Byron's Babbles

Learning To Lead Together

Posted in Coaching, Education, Education Reform, Leadership, Learning Organization by Dr. Byron L. Ernest on October 4, 2014

IMG_0506.JPG As is standard operating procedure for me after some type of professional development, I have written a post reflecting on my learning. The Kappa Delta Pi Learning, Leadership, and Practice: Educating Global Citizens International Research Conference in Calgary, Alberta, Canada really caused me to reflect on my own leadership journey. Many of the presentations touched on environments, situations, and leadership that were in place, enabling me to get to where I am today. This post is a compilation of the thoughts I have had over the last couple of days and those of the presenters.

There are really five characteristics that great educational leaders that I have been associated with possess: Passion for learning, Supervisory intentionality, Reflective Conversations, Learning Culture, and High Expectations. Other Characteristics of exemplary leaders include moral purpose and interactive visibility (awareness). Great leaders then coach and mentor learning leaders who are “schooled by the system” so they are ready to move into all leadership positions. These all start at teacher leaders.

Highly effective schools with highly effective teachers promote environments where everyone can be “Learning Leaders.” Everyone in an organization fits into one of these three categories: Aspiring, Beginning, and Experienced Leaders. Because of this coherent and coordinated quality learning opportunities to support school leaders must be a part of career long professional learning. As a leader, we are a leader of learning. As such you have a responsibility to take part in career long learning.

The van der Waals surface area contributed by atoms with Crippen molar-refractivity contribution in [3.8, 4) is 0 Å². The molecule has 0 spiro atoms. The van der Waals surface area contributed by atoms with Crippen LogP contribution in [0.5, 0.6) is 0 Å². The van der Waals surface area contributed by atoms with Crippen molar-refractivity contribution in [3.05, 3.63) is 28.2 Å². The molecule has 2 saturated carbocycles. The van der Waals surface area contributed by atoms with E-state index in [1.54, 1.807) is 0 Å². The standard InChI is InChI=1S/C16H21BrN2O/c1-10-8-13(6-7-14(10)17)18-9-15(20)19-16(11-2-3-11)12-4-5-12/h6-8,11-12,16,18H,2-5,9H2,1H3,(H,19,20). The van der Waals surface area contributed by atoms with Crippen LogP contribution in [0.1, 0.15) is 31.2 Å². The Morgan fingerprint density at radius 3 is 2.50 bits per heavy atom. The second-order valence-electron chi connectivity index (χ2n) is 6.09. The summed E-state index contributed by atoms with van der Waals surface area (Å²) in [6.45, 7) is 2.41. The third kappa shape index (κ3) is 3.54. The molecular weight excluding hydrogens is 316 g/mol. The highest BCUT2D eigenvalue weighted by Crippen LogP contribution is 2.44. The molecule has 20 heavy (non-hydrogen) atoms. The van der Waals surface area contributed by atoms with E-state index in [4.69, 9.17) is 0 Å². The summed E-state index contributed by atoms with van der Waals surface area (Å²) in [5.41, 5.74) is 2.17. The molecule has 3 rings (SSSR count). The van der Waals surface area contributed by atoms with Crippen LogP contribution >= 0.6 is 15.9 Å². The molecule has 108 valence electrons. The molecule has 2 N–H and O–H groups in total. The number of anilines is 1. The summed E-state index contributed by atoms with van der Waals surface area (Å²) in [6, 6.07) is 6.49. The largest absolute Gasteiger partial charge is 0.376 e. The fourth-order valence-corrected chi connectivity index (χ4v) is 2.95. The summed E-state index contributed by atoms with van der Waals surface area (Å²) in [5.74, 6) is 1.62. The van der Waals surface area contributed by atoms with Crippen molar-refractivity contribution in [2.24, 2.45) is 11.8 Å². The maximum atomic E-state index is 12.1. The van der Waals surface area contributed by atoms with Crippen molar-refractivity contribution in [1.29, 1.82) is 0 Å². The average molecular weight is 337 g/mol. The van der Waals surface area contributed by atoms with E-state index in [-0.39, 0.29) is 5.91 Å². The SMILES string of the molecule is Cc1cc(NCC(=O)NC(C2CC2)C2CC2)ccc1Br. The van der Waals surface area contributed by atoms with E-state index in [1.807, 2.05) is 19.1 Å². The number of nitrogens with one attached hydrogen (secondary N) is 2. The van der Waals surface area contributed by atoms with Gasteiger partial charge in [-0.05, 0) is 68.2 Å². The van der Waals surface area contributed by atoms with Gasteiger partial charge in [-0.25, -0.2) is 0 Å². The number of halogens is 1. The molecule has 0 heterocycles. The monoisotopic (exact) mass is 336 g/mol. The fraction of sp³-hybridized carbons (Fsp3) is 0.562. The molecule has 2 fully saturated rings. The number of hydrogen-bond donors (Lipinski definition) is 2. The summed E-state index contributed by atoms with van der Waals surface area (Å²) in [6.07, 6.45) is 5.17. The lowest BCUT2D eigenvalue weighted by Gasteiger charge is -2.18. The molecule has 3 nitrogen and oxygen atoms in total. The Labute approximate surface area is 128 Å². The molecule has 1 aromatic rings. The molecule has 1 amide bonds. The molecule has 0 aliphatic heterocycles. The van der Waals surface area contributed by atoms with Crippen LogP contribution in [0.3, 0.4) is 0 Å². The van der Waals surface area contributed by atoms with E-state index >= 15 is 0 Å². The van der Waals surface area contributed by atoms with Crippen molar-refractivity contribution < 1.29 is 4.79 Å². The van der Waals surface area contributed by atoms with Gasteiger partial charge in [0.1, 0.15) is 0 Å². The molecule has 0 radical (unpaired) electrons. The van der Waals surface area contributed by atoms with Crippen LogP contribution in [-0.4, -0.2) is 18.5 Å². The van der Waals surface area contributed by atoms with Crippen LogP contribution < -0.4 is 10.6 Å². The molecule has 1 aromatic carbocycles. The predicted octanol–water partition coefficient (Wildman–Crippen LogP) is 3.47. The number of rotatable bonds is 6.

Leadership Matters! School leadership is second only to classroom teaching as an influence on student learning. High performing school leaders regularly lead, sponsor and participate in formal and informal teacher learning. Every person in the school shares the leadership for student success. Great school leaders build a strong connection between learning and the collective leadership. High performing schools have fatter decision making structures. This fatter, more effective structure comes from shared leadership. Shared leadership works through its motivational impact and the school staff works to create structures for collaborative decision making. The school then really becomes a shared learning school.

When a school becomes a shared learning school it can more effectively address three of the most important factors of a school: Learning, Well Being, and Engagement. There are four parts of effectively building a shared learning school and classroom: Setting Direction, Developing People, Redesigning the Organization, and Managing the Instructional Program.

Built correctly, a shared learning school has an instructional ethos where there is an an acute awareness of the instructional actions and an acute awareness of teaching and learning in the school. Then everyone in the school become designers of worthwhile tasks for students.

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